5 Tips to Curb Emotional Eating with COVID-19
Gyms are closed, stress and anxiety levels are running high and the fridge is just a few feet away.
It’s a time of new routines and severe isolation amid the COVID-19 pandemic, which makes choosing healthy food options more difficult. We have to make fewer trips to the supermarket and often essential groceries are out of stock.
All the above means that it comes as no surprise that those who find comfort in food may be finding it a real challenge to avoid emotional eating due to present circumstances.
COVID-19 & Emotional Eating
Finding comfort in food is common. People who emotionally eat (also known as stress eating) often do so to suppress negative feelings. During a stressful situation, we often experience significant changes to our eating behaviours. As the world struggles to curtail COVID-19, overeating due to fear and stress is becoming an unwanted habit for many.
Why do I overeat?
The truth is, there are many psychological reasons why we may overeat when feeling stressed. It can serve as a welcome distraction from the realities of everyday life and a self-soothing coping mechanism during tough times. In fact, our bodies tend to crave food that’s high in sugar and fat when we’re stressed because we require more energy to function when anxious – and carbohydrates are the fastest way to get a quick hit.
On the flip side, emotional eating often leads to feelings of guilt, regret, physical discomfort and weight gain. The real problem is that the original stressors are independent of our eating behaviours. So, until we address the actual reason for stress eating, the desire to binge will continue.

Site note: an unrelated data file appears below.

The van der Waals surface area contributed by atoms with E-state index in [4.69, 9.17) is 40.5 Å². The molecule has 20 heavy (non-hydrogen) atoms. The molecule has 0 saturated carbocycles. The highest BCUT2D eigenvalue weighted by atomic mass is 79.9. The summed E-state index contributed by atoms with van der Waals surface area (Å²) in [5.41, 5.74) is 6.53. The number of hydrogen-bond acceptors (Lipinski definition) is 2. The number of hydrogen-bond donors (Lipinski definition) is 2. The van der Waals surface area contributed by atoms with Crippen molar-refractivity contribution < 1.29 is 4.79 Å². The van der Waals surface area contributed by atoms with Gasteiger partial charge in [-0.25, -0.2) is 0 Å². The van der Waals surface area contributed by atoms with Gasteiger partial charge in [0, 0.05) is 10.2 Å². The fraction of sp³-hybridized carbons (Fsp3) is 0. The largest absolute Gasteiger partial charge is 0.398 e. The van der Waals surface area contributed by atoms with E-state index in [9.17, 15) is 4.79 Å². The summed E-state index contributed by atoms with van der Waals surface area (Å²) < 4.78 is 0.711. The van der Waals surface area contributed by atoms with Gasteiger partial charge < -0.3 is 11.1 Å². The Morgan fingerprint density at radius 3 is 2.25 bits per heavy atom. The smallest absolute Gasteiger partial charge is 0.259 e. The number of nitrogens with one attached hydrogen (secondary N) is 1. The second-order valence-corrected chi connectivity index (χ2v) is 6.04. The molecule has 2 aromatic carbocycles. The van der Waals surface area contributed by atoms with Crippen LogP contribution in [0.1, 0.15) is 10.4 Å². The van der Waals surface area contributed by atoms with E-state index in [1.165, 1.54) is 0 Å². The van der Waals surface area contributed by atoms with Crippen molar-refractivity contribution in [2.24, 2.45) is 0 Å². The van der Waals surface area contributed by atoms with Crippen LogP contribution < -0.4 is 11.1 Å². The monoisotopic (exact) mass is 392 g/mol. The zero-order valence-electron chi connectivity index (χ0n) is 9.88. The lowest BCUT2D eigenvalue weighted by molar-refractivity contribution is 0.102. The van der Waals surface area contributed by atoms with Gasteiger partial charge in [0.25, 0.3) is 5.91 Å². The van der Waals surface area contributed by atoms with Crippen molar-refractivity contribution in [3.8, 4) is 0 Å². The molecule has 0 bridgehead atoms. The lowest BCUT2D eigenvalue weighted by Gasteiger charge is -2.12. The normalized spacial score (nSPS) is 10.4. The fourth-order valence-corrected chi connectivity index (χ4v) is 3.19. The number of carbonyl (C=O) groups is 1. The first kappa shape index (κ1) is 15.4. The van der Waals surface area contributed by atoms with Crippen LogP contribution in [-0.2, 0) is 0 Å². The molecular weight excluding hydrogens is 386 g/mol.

Five Ways to Curb Emotional Eating
If you are finding it hard to stop stress eating in response to the COVID-19 pandemic, here are some tips to help:
Become aware of your feelings
Take some time to sit back and reflect on how you feel and if these feelings are causing you to crave food for the wrong reasons. Think about when you feel most stressed, what is worrying you most today and how your emotions are affecting your life right now.
Know your triggers
The above questions should help you recognise your triggers for emotional eating. Learn when you will most likely want to eat more. These triggers could be anything from being overwhelmed by a new home schooling routine to watching too many upsetting news stories about the COVID-19 impact. Triggers can also be internal; such as worries about finances or how you can work from home.
Avoid your triggers
Be mindful about your eating habits and think about what you will eat and when. Although it’s difficult at the moment, try to avoid your triggers where possible. It can help to ask yourself questions before eating, such as; what can I change about my routine that will help me not to experience feelings of unwanted stress eating?
Use your support system. While we may be isolated at the moment from our usual routines and social networks, stay in touch with family and friends virtually. Being connected to others is a basic human need and helps us to cope with stress and anxiety.
View each day as a new day
If you had a moment of weakness or a bad day, don’t beat yourself up about it – start again! Being critical or judgemental about past eating is not helpful. Instead, encourage yourself to re-establish a health pattern of eating and stay positive.
It’s important to seek help if you feel that your eating patterns are out of control. Talking to a professional such as an experienced psychologist and dietitian can help you to address both the physical and mental side of emotional eating.
While eating may help ease your emotions initially, it’s essential to address the feelings causing this behaviour for a long-term solution. Why not work with a psychologist to find alternate ways to deal with COVID-19 stress? For all Australians, regardless of your location, you can access a Medicare rebate for psychology sessions with a mental health care plan from your GP.Struggling with your eating habits? Book your initial consultation today here